Patients in the UK could face delays getting new drugs if Britain withdraws from the EU’s medicines regulator, ministers have been warned.
Former UK regulator Sir Alasdair Breckenridge said new cancer drugs could be among those affected.
Health Secretary Jeremy Hunt said he did not expect the UK to remain within the European Medicines Agency (EMA).
The Department for Health said Brexit offered new opportunities to bring timely access to new drugs.
Sir Alasdair told BBC Radio 4’s Today programme: “The UK market compared to the European market of course is small and they may decide not to come to the United Kingdom.
“So therefore there will be delay in getting new drugs – important new drugs, anti-cancer drugs, anti-infective drugs – for patients in the UK.”
The EMA authorises drugs for use across the EU and is currently based in the UK, although it is expected to leave after Brexit.
Sir Alasdair – who was the chairman of the UK’s Medicines and Healthcare products Regulatory Agency (MHRA) for almost a decade – said companies could be slower to seek permission for Britain alone, as they may need to pay for a separate assessment of their product for use in the country.
His concerns echo those expressed by the current MHRA chairman Professor Sir Michael Rawlins, who said the UK could be at the back of the queue behind Japan, the US and the EU when drugs are introduced.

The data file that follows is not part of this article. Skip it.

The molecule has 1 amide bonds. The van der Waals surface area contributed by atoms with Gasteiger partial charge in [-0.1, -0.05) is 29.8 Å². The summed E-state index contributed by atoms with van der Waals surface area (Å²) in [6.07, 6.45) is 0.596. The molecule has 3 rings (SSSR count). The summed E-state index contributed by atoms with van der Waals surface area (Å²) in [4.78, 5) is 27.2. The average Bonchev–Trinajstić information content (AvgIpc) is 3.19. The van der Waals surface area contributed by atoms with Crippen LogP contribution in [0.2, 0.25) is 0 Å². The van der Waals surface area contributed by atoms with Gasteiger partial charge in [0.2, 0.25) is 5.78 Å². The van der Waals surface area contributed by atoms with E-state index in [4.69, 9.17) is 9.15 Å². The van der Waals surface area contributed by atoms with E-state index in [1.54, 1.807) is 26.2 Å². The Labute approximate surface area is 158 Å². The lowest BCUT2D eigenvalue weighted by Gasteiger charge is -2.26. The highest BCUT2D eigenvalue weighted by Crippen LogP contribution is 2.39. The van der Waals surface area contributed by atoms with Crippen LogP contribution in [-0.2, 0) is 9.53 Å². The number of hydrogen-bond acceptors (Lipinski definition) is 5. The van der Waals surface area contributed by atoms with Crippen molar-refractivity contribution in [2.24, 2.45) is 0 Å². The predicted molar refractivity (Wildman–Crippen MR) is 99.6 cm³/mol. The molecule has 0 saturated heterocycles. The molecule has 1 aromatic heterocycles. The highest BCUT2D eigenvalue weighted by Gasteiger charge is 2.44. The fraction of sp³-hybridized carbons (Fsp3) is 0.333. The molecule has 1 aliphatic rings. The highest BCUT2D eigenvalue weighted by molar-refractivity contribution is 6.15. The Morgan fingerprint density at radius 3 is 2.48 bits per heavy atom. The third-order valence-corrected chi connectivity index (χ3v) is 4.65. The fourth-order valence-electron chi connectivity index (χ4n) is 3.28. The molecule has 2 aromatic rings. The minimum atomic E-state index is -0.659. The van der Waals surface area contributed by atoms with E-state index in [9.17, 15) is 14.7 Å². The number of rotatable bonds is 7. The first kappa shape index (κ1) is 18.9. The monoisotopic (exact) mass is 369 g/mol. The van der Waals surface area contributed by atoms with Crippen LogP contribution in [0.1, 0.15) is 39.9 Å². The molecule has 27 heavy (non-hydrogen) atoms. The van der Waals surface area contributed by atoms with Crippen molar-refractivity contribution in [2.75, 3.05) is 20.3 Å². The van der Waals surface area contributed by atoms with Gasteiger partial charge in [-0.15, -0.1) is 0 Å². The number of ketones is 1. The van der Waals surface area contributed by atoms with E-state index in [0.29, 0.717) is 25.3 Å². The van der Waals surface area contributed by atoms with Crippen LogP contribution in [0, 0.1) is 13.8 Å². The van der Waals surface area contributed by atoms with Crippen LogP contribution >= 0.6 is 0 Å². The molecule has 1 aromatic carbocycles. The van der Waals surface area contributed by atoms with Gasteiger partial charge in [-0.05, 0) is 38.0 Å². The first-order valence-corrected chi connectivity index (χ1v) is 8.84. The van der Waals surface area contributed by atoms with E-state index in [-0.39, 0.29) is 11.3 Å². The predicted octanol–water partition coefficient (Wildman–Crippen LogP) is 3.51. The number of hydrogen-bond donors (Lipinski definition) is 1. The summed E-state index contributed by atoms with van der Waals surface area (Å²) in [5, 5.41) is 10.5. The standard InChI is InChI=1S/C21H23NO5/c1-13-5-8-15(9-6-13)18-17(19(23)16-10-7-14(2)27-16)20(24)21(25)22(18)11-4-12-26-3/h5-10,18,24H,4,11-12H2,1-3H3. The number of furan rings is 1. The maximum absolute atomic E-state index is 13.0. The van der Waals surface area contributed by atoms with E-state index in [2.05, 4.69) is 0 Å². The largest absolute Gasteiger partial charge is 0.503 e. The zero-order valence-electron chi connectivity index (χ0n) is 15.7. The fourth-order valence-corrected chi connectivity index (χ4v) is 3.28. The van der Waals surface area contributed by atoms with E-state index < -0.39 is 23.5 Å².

In previously unreported comments in January, he told peers: “One of the biggest worries I have about Brexit and standing alone as a regulator is that we are only 3% of the world market for new drugs and if we are not careful we are going to be at the back of the queue.”
The UK needed to carry out regulation more efficiently to cope, he added.
In January Jeremy Hunt said he did not expect the UK to remain within the EMA but was “hopeful” of being able to continue working closely with the regulator.
“Separate regulatory arrangements” would be put in place, he added.
David Jeffreys, the vice-president of Eisai – a Japanese drugs firm that employs 450 people in the UK – said British patients could face delays of up to two years.
He said: “The early innovative medicines will be applied for in the USA, in Japan and through the European system and the UK will be in the second or indeed the third wave so UK patients may be getting medicines, 12, 18, 24 months later than they would if we remained in the European system.”
Mr Jeffreys, who also speaks for the trade body the Association of the British Pharmaceutical Industry (ABPI), said they wanted the UK to agree a co-operation deal with the EMA, even if it did not remain part of the EU system.
The former chief executive of the MHRA, Sir Kent Woods, said he believed an agreement could be reached between the UK and the EU for drug regulation in the future, but was concerned about the issue getting absorbed in a wider debate about trade terms.
Moving the EMA from London could put its work overseeing the safety of medicines imported from outside the EU at risk, he added.
The Department of Health said ensuring patients have timely access to safe and effective medicines remains a priority for the government.
A spokeswoman added: “In fact, Brexit brings opportunities in this area, and we will be focused on whether we can secure even faster access to the latest innovations for British patients.
“So we are already taking action to ensure the UK continues to be a world leader and our cross-agency Brexit taskforce is considering the future regulatory roles the MHRA could adopt.”
The EMA is subject to rulings by the European Court of Justice, and Prime Minister Theresa May has said the UK must be outside the court’s jurisdiction.
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